Mural Moves Some to Tears, Others to Talk : Artist Peter Stewart says his block-long work is the first nationwide to pay tribute solely to POWs and MIAs of the Vietnam War.


Quirky, bohemian Venice may seem an unlikely venue for a memorial to the POWs and MIAs of the Vietnam War, but there it is.

The massive mural, filling a block-long brick wall of an RTD bus yard, is the work of Vietnam veteran and artist Peter Stewart.

Against a black background reminiscent of the Vietnam Veterans Memorial in Washington, the mural presents the names of 2,273 soldiers still unaccounted for in Southeast Asia. At the center are the words, “You Are Not Forgotten” and a painting depicting five soldiers from America’s 20th-Century conflicts, including a woman from the Gulf War.


Dedicated late last month, the mural is the first such work nationwide to pay tribute solely to POWs and MIAs, Stewart said. Since its completion, the wall has gotten people looking, talking and even crying.

“It’s a moving experience, because it’s in black-and-white,” said Albro Lundy III, son of Maj. Albro Lundy Jr., an Air Force pilot reported missing in 1970 during a mission over Laos.

‘It’s concrete, solid evidence that . . . he is there and he’s part of that group of 2,273 men that are still there,” Lundy, 32, said, referring to his father. “What (the wall) means is that there was a man, Peter Stewart, who cares enough about my dad and these other guys to do that for us.

“That’s just pure love,” added Lundy, a Beverly Hills lawyer. “It’s one small step in a major fight against the United States government to bring the men home.”

The U.S. government has listed the elder Lundy as killed in action. His body has never been recovered, however, and family members say they believe he is alive--a belief that was bolstered last summer after a photo, commonly known as “The Three Men” or the Robertson-Lundy-Stevens photo, was widely published around the world. It showed three men whom family members have identified as Lundy and two other American officers, Maj. John L. Robertson and Lt. Cmdr. Larry J. Stevens, who were imprisoned or missing in action from the Vietnam War.

The Defense Department has dismissed the photo as fraudulent, but its release rekindled doubts and hopes of family members and brought a new round of attention to the long-simmering debate over the fate of the POWs and MIAs still unaccounted for.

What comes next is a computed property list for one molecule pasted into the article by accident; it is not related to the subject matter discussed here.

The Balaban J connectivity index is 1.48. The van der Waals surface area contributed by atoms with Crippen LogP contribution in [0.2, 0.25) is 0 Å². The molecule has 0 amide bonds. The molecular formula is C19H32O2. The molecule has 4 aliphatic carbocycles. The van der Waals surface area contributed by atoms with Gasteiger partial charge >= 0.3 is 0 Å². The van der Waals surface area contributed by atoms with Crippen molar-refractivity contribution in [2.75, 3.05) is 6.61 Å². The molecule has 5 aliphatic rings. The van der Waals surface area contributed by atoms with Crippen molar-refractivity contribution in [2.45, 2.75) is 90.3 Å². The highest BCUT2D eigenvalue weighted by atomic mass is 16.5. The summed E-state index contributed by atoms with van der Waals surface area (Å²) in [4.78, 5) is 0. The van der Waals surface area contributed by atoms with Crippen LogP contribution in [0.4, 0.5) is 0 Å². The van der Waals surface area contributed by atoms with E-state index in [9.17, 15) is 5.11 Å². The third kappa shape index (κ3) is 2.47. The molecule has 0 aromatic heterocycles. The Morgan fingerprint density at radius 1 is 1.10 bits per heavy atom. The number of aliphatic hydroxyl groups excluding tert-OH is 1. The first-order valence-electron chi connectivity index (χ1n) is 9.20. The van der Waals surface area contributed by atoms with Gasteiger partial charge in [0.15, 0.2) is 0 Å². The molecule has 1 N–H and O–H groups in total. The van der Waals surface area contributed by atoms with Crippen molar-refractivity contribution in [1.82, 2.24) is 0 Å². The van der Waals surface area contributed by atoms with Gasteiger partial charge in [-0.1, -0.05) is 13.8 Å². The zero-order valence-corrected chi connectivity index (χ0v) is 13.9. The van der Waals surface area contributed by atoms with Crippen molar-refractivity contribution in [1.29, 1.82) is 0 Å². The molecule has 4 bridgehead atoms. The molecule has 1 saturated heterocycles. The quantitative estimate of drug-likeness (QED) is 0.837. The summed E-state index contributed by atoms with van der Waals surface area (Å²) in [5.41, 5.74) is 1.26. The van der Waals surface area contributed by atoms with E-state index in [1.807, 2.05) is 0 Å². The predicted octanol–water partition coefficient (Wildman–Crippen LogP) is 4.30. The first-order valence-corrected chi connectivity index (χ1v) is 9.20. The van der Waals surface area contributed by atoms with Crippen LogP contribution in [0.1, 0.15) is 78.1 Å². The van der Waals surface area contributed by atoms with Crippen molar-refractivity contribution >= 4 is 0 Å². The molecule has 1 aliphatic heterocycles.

Last month, Sen. John Kerry (D-Mass.), head of a special Senate committee, disputed almost two decades of Administration claims that all Vietnam War POWs had been accounted for when Washington and Hanoi signed a cease-fire accord in 1973.

Stewart said he was inspired to tackle the mural after attending last year’s welcome home parade for Desert Storm veterans in Hollywood and seeing a float carrying former prisoners of war.

“I wanted to raise people’s awareness that there are still MIAs and POWs unaccounted for,” said Stewart, a Navy veteran whose Vietnam tour of duty was spent working on the flight deck of an aircraft carrier.

Already it has brought forth responses from the community and from families of POWs. Neighbors have thrown in their support by chasing off would-be vandals intent on defacing the wall.

“When I was painting, people were honking their horns and doing a thumbs-up motion,” said Stewart, 36, who recently moved from Venice to Reseda. “The more names I put on the wall, the more emotions I got from people,” he said. On one occasion, a man pointed to his brother’s name.

The mural is the first politically oriented work for Stewart, a self-taught artist who “flunked every art class” but has created murals and painted walls at a variety of sites across the country, including Gold’s Gym in Venice.

Stewart undertook the project in part to raise money for the Vietnam Veterans Aid Foundation, a support organization for all American veterans and their families. Thus, the group’s phone number, (800) 366-8823, is listed on the wall. And the work, which ran up a bill of between $12,000 and $15,000, was supported by private donations of funds and materials. Stewart donated his time as well.

Those who live near the wall seem, for the most part, to be taking it in good stride.

“It’s great--I actually helped work on it,” said Brian Snoddy, 23, owner of a laser printer maintenance and repair service who offered to pitch in after watching Stewart at work across the street.

But neighbor Jonas Thaler, 38, was annoyed. “It doesn’t show much respect for the current state of graphic arts,” said Thaler, a filmmaker. It’s offensive and ugly and politically inconsistent and oversized.”